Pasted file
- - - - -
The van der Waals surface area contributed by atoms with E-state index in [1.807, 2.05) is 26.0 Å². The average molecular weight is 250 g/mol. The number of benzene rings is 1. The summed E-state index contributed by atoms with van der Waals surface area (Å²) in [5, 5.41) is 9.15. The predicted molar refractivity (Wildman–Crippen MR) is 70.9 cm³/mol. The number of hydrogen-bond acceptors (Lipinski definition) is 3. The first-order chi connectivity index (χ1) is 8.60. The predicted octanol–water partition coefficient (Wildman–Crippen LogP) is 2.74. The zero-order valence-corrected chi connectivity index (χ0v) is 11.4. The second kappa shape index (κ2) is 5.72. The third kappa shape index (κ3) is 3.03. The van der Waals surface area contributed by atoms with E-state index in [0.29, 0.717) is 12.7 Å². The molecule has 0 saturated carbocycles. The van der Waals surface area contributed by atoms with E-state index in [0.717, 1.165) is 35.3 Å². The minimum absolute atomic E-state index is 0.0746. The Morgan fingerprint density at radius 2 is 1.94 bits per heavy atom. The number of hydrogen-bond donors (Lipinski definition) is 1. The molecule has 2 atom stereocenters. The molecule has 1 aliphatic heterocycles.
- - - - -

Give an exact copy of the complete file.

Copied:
The van der Waals surface area contributed by atoms with E-state index in [1.807, 2.05) is 26.0 Å². The average molecular weight is 250 g/mol. The number of benzene rings is 1. The summed E-state index contributed by atoms with van der Waals surface area (Å²) in [5, 5.41) is 9.15. The predicted molar refractivity (Wildman–Crippen MR) is 70.9 cm³/mol. The number of hydrogen-bond acceptors (Lipinski definition) is 3. The first-order chi connectivity index (χ1) is 8.60. The predicted octanol–water partition coefficient (Wildman–Crippen LogP) is 2.74. The zero-order valence-corrected chi connectivity index (χ0v) is 11.4. The second kappa shape index (κ2) is 5.72. The third kappa shape index (κ3) is 3.03. The van der Waals surface area contributed by atoms with E-state index in [0.29, 0.717) is 12.7 Å². The molecule has 0 saturated carbocycles. The van der Waals surface area contributed by atoms with E-state index in [0.717, 1.165) is 35.3 Å². The minimum absolute atomic E-state index is 0.0746. The Morgan fingerprint density at radius 2 is 1.94 bits per heavy atom. The number of hydrogen-bond donors (Lipinski definition) is 1. The molecule has 2 atom stereocenters. The molecule has 1 aliphatic heterocycles.